But this passion for “Mary Jane” extended to other honorees as well. Kanye West, who received the Michael Jackson Video Vanguard Award, gave a rambling speech in which he used the word “bro” a lot and let slip that he got high before going onstage. West then concluded with an announcement that he would be running for president in 2020. I suppose his pot use won’t hurt him, as President Obama was the leader of the Choom Gang when he was in high school.
If all these great “successes” are smoking weed, why shouldn’t you? It turns out there are some good reasons to throw away your pipe, bong and rolling papers.
Pot and schizophrenia. The use of marijuana has been correlated to schizophrenia. For those who are unfamiliar with the disease, schizophrenia is a terrible, disabling brain disorder that causes its sufferers to experience psychosis. Typically, people who suffer from schizophrenia hear voices and feel that some group is monitoring them. I knew a schizophrenic man who told me that the Vatican was following him. It would have been pointless to try to reason with him. Schizophrenia frequently crops up in notorious murder cases. Almost invariably, if the perpetrators turn out to be schizophrenic, they are also heavy marijuana users. For example, Colorado theater shooter James Holmes and Tucson shooter Jared Loughner were both pot smokers.
I once attended a lecture by Dr. E. Fuller Torrey, a psychiatrist who specializes in schizophrenia. Torrey mentioned that if he could do one thing to reduce the incidence of schizophrenia among young people, he would post a huge sign at every rock concert warning users that smoking pot increases your chance of becoming schizophrenic by 10 times.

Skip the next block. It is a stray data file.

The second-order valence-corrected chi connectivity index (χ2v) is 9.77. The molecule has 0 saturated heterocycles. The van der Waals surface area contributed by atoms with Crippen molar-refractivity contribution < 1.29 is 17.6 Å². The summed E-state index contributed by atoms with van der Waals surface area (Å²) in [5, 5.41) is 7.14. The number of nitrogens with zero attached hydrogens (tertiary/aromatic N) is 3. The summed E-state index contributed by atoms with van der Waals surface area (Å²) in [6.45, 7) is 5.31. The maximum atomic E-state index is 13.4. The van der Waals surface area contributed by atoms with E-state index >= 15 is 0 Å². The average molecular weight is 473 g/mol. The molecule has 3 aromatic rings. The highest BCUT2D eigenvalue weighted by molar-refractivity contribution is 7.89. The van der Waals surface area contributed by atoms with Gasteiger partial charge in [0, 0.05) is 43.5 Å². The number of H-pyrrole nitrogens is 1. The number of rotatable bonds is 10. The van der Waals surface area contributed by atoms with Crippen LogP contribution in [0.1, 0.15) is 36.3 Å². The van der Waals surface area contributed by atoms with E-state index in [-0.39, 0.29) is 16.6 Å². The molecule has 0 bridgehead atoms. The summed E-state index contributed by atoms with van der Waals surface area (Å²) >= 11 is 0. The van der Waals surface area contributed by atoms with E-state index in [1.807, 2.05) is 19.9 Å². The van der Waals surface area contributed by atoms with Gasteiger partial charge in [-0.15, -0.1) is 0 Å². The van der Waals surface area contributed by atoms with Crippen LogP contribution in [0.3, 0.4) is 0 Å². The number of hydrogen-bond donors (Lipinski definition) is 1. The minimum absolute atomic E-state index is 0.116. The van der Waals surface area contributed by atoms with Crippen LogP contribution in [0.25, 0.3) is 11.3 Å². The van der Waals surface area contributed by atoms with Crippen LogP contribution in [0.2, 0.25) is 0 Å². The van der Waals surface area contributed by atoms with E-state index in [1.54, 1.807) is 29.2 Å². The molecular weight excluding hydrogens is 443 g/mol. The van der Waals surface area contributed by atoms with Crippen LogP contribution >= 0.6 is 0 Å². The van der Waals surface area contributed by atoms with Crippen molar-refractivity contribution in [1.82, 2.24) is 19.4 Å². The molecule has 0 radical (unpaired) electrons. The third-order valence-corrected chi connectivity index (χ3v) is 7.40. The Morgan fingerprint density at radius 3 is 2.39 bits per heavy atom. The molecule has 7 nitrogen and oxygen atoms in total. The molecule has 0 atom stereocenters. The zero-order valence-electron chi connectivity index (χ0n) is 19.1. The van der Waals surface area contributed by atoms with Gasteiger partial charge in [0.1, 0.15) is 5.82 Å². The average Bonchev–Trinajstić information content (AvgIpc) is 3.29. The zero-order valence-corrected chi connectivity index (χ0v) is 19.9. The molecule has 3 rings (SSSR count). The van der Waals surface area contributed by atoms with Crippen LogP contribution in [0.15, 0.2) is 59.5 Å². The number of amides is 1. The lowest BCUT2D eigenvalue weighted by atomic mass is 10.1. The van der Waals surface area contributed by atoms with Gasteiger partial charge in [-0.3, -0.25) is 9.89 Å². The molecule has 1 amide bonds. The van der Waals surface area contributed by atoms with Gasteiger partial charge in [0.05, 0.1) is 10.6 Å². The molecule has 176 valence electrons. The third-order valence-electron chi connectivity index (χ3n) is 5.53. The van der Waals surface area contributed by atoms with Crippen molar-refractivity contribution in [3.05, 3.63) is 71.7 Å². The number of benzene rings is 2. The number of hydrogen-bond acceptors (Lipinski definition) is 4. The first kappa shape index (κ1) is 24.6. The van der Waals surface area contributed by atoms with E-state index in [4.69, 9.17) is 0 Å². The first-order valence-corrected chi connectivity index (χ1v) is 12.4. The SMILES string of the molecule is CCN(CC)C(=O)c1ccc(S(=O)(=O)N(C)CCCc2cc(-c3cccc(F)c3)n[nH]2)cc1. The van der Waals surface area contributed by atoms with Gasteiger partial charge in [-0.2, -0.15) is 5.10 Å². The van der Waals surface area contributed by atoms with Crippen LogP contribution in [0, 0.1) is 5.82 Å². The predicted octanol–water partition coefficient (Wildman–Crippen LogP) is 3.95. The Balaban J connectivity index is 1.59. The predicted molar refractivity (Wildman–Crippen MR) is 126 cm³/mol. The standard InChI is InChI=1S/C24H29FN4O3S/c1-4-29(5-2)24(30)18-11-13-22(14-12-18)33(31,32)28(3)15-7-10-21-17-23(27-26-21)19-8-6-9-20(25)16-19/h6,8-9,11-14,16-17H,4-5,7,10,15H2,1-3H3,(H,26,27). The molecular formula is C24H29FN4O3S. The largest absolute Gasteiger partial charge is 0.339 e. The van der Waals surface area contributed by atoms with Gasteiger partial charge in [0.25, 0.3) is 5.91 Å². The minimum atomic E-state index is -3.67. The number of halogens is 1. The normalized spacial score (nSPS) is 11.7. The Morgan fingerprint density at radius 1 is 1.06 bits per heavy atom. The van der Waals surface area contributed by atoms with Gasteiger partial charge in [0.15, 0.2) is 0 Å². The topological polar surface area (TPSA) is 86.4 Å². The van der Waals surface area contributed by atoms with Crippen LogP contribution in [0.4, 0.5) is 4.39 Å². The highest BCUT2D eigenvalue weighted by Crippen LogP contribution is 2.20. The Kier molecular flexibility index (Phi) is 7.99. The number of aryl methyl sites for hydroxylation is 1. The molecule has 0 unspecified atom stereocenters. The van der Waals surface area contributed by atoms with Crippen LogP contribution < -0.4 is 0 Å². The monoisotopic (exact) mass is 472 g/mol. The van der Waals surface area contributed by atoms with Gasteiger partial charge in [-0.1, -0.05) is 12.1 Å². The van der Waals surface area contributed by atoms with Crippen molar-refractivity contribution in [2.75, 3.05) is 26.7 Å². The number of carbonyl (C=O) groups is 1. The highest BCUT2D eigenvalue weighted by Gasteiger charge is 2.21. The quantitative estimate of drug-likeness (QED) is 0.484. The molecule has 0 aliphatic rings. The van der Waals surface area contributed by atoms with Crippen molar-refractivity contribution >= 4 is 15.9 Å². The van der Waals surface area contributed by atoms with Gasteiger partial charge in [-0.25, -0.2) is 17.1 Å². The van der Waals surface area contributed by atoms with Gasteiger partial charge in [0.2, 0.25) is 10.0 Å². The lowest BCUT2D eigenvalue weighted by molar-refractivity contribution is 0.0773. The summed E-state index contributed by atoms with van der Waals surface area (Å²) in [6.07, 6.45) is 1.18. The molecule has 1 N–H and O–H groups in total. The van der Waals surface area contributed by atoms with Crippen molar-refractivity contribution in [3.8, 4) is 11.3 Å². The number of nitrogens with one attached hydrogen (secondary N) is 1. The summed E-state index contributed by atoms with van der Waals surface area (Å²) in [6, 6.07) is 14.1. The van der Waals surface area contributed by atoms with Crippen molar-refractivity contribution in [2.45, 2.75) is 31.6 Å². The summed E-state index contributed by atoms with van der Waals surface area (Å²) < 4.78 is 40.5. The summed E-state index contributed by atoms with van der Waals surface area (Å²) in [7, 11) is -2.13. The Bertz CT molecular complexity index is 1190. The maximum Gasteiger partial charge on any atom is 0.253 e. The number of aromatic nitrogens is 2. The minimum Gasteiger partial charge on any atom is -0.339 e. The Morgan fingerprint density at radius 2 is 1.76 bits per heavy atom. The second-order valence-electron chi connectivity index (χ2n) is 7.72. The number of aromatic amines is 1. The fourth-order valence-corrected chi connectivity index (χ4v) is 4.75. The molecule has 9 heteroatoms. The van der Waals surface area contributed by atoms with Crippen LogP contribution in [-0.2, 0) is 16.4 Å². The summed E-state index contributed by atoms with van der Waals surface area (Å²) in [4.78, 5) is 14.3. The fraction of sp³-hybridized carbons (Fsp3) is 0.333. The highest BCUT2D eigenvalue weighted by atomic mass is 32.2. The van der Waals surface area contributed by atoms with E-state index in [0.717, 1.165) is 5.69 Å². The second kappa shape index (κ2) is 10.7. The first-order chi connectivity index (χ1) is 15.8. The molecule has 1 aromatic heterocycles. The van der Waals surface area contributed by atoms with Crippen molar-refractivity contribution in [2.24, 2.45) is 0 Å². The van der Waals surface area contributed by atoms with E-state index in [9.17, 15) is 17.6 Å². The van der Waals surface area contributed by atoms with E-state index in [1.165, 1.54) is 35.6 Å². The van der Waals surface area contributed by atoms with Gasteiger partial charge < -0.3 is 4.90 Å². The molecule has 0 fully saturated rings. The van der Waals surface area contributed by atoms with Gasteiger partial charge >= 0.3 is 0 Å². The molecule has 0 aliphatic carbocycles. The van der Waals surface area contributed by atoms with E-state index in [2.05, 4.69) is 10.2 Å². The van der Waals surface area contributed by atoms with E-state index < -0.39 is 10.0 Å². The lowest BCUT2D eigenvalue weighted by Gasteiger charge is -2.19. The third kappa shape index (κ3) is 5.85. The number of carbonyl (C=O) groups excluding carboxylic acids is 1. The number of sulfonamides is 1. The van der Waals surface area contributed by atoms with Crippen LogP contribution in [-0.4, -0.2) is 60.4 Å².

The most recent studies seem to indicate that marijuana can trigger the onset of schizophrenia in people who are predisposed to the condition. That is, many people will be able to smoke pot with no risk of ever developing the disease. But is it worth the risk? Are you feeling lucky?
Smoking pot can stifle motivation. All drugs have side effects, but the popular media would have us believe that pot is an exception. The worst side effect that I have noticed in heavy pot users is loss of motivation. These folks seem to be content with frittering their lives away, achieving nothing, and doing as little as possible except smoking weed. But my evidence is anecdotal. However, there is some solid research that backs up the observation that using pot stifles ambition. A 2013 study conducted by scientists at Imperial College London determined that long-term cannabis users produce less dopamine, a chemical linked to motivation. This study led researchers to conclude that: “Long-term cannabis use may blunt the brain’s motivation system.” The bottom line is that if you’re someone trying to your life, smoking pot is going to take you in the opposite direction.